Dental disease effects 70% of dogs and cats and will seriously affect your pet’s health if allowed to progress unchecked.  Our staff members are all trained to give advice on the condition of your pet’s teeth and gums and recommend a number of ways to manage the problem.  We have a full range of dental equipment including an ultrasonic descaler and polisher, and high speed dental drills, so your pet can have the same service and benefits that you would receive at the dentist.

Even if your pet isn’t showing signs of dental problems, we routinely examine the teeth and gums at the time of annual health checks and vaccinations. This is because many pets do not show symptoms of dental disease until the process is quite advanced. By detecting changes early we can help you institute simple steps to prevent problems in the future. These may include recommending diet changes and teaching you methods to brush pets teeth.


Chronic Ulcerative Paradental Stomatitis (CUPS) (courtesy of Hale Veterinary Clinic, Canada)

Dental Homecare

Home care products do not replace the need for regular dental checks and professional dental care under anaesthesia, but it does space out the need for professional care and means that teeth are less likely to be lost. Even humans who brush their teeth twice a day, floss and use mouthwash need to have their teeth examined and professionally cleaned by human dentists on a regular basis.

Toothpaste and Brushing

You can use a small child’s toothbrush but you should never use human toothpaste for your pet as these contain foaming agents which are not meant to be swallowed. Animal toothpastes come in special flavours (chicken, beef). Finger brushes are also available.

Compliance is key, and teeth must be brushed daily or at least every other day to be effective. Some pets will not tolerate having their teeth brushed at all.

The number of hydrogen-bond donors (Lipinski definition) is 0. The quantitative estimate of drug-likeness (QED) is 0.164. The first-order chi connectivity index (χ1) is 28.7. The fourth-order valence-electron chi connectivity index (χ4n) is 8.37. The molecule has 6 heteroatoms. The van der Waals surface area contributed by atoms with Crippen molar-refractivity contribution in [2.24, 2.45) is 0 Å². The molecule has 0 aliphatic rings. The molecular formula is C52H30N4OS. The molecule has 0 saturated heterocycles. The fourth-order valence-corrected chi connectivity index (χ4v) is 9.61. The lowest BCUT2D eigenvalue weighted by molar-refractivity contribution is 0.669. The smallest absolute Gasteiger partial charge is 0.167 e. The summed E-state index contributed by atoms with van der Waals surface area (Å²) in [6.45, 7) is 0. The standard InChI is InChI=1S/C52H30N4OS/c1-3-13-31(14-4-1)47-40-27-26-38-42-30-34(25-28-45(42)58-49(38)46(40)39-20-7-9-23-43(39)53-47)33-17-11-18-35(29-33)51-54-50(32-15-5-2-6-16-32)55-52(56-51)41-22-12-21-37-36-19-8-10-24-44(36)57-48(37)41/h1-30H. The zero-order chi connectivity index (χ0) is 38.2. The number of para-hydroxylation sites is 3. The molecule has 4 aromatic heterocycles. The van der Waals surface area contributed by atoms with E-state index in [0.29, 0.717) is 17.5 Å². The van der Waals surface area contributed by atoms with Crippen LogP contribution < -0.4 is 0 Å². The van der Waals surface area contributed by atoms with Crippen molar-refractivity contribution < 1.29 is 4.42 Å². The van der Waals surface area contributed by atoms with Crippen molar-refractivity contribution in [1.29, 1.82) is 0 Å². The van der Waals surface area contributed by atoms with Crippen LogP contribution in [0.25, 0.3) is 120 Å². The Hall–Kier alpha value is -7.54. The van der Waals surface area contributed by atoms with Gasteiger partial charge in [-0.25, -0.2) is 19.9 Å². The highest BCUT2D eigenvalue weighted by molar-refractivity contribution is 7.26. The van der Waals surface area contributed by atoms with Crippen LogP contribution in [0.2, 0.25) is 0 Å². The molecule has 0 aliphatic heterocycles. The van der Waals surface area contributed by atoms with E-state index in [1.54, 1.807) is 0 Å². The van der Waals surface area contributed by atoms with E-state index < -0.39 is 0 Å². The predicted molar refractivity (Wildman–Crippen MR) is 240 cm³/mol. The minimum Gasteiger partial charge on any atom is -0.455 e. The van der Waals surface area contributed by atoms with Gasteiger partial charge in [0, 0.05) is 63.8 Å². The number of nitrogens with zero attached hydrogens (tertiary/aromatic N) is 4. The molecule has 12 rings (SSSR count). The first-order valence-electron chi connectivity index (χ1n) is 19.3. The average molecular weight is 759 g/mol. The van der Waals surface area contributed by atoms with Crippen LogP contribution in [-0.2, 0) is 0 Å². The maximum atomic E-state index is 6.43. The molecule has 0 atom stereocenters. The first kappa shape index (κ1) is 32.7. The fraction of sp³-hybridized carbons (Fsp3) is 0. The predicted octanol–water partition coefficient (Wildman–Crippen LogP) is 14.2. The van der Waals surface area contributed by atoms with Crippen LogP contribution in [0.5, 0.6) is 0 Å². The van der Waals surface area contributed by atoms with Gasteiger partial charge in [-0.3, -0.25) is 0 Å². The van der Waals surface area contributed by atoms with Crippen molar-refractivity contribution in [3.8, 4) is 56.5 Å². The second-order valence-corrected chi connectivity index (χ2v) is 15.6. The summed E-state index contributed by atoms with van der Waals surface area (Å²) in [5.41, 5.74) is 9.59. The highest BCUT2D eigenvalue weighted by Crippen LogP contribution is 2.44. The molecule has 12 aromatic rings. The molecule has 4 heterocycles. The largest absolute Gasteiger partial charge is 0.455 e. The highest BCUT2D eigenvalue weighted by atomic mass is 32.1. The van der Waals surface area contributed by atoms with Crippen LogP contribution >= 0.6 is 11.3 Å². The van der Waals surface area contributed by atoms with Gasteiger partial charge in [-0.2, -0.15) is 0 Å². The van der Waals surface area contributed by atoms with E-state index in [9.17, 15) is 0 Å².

Raw Bones

Bones are popular in Australia however they should be used with caution as there are some potential complications:

  • Some pets will break their teeth on them, which can lead to tooth root abscesses
  • Bones can also cause gastrointestinal obstruction and constipation, diarrhoea, and pancreatitis
  • Cooked bones should never be fed as they are brittle and prone to splintering.
  • You should always supervise your pet when they eat bones.

Dental Diets

Dental diets use several techniques to help reduce plaque. The first is that the kibbles are very large which means the pet must chew before swallowing them. These diets are also high in fibre which means the kibbles do not shatter when chewed but instead the tooth sinks into the kibble allowing plaque to be essentially scrubbed away.

Royal Canin Dental diet also contains sodium polyphosphate to bind calcium in saliva, reducing calculus formation. These diets are helpful only in cleaning the molars and premolars (i.e. the chewing teeth) but do not help the canines or incisors.

Dental Treats

Chewing on a proper dental chew daily can substantially reduce plaque and tartar by up to 69%. Dental chews must be the proper size for the dog.

Some treats contain sophisticated ingredients. For example, delmopinol in Oravet prevents future plaque attachment after the current plaque is rubbed off, and green chlorophyll in Greenies helps with bad breath.

Pig ears, rawhides, Kongs and kangaroo tendons can all be given for chewing on.

Chlorhexidine is antibacterial and kills the bacteria which form plaque. It can be used as a mouth rinse (Hexarinse) or applied as a gel (Mavlab Dental Gel) and should be combined with toothbrushing.

Water additives (Oxyfresh) and food additives (Plaque Off) are available for those really fussy pets.

Selection of dental products